Friday, May 11, 2012

A Peanut Allergy Cure Has Been Discovered!


And now it's the day after.

What do you do? How will your life change?

I was struck today by the comments on various message boards surrounding Hugh Sampson's statement that food allergy oral tolerance therapies are not ready for prime time. This isn't really surprising — it's something doctors have been saying for some time if you read beyond the sensationalist headlines. Many of the kids in these studies do not achieve true tolerance. They are only able to eat MORE of the allergen. When stressors on the immune system occur (illness, environmental allergies, menses), their desensitization level can change, causing reactions to an amount of the food that was fine just the day before.

However, there's another side to the controversy. If you read the synopsis of the AAAAI discussion about oral tolerance studies, you'll see an important point:
Quality of life in patients on peanut OIT vs. avoidance was remarkably improved - 90% improvement in QOL scores.
90% of kids (and presumably their parents) felt that the therapy had helped them to be happier. To fit in better. To live like a "normal" kid.

As my son has gone through the introduction of baked milk, and now the FAHF-2 clinical trial, I've had to confront head-on my fears. As I've indicated in other blog posts, baked milk tolerance is not easy. There are very definitely symptoms. The FAHF-2 dosing has also not been easy so far. My son has low-grade congestion much of the time. A mystery stomach-ache. Are they side effects? If so, how can I do this to him?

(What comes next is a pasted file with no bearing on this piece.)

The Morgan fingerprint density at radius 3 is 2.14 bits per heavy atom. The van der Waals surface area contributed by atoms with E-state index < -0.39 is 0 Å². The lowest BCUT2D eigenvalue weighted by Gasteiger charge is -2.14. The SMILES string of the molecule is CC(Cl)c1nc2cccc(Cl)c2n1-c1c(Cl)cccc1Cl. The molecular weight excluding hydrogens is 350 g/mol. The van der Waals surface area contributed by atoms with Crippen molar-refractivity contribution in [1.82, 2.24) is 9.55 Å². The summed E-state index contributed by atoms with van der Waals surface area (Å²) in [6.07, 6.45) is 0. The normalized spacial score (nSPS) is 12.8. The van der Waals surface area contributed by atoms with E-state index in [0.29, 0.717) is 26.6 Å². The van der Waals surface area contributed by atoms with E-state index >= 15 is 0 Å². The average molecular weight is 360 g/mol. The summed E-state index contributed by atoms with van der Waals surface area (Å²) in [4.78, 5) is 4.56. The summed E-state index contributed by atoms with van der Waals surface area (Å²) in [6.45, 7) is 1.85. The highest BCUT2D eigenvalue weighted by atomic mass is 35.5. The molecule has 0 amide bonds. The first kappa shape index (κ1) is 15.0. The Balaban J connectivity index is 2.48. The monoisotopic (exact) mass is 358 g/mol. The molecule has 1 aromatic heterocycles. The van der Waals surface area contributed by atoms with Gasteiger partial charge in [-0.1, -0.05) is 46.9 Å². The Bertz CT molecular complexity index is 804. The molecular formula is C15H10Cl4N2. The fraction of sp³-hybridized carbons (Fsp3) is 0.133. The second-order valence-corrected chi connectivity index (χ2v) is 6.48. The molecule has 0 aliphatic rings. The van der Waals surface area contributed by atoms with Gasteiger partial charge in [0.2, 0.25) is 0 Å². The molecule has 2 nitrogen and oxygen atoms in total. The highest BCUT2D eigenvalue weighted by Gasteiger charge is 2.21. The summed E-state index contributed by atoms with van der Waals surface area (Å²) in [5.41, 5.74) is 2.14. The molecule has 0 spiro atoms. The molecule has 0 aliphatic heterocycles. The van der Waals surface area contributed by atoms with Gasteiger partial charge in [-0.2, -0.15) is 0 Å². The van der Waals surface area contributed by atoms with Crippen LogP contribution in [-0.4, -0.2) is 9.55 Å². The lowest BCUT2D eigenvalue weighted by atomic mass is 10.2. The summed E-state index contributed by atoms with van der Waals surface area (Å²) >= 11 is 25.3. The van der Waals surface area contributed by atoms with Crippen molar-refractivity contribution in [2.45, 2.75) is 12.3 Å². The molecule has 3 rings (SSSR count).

Which brings me to that peanut cure. Maybe it will turn out to be FAHF-2. Maybe they'll discover the trick to making oral tolerance more effective. Maybe it will be the peanut patch.

Whatever the cure turns out to be...how much risk are you willing to take? How much discomfort will you tolerate?

We are a VERY risk-adverse community. I am concerned that many parents will simply turn down the opportunity for a cure if it involves even the smallest risk or discomfort. And the odds are, based on what we've experienced so far, that it will involve one or both.

Envision yourself the day after treatment ends. Where would you go? What would you eat? What would it feel like to never have to explain allergies again? To add spontaneity back into your life? To not worry constantly when your child is eating out? Sleeping over? Growing up?

It can be hard to even hope again. It can be even harder to discard the precautions and even phobias we've put in place. But it may be the cost of a cure.

Every young mother faces this dilemma the first time she takes her new baby in for the 2-month check-up. There are risks to vaccines. They are minor, but real. How can I do it to my beloved baby? And yet the benefits are very clear.

It's possible to avoid the shot, and therefore the risk. It's possible to find others on the Internet who will tell you that you did the right thing, that all risk is unthinkable and vaccines are a conspiracy. Most of us choose to take the risk in the name of the greater good.

The day is coming. There are more clinical trials than ever going on. Are you ready to choose when the cure finally arrives?

Maybe it's already here.


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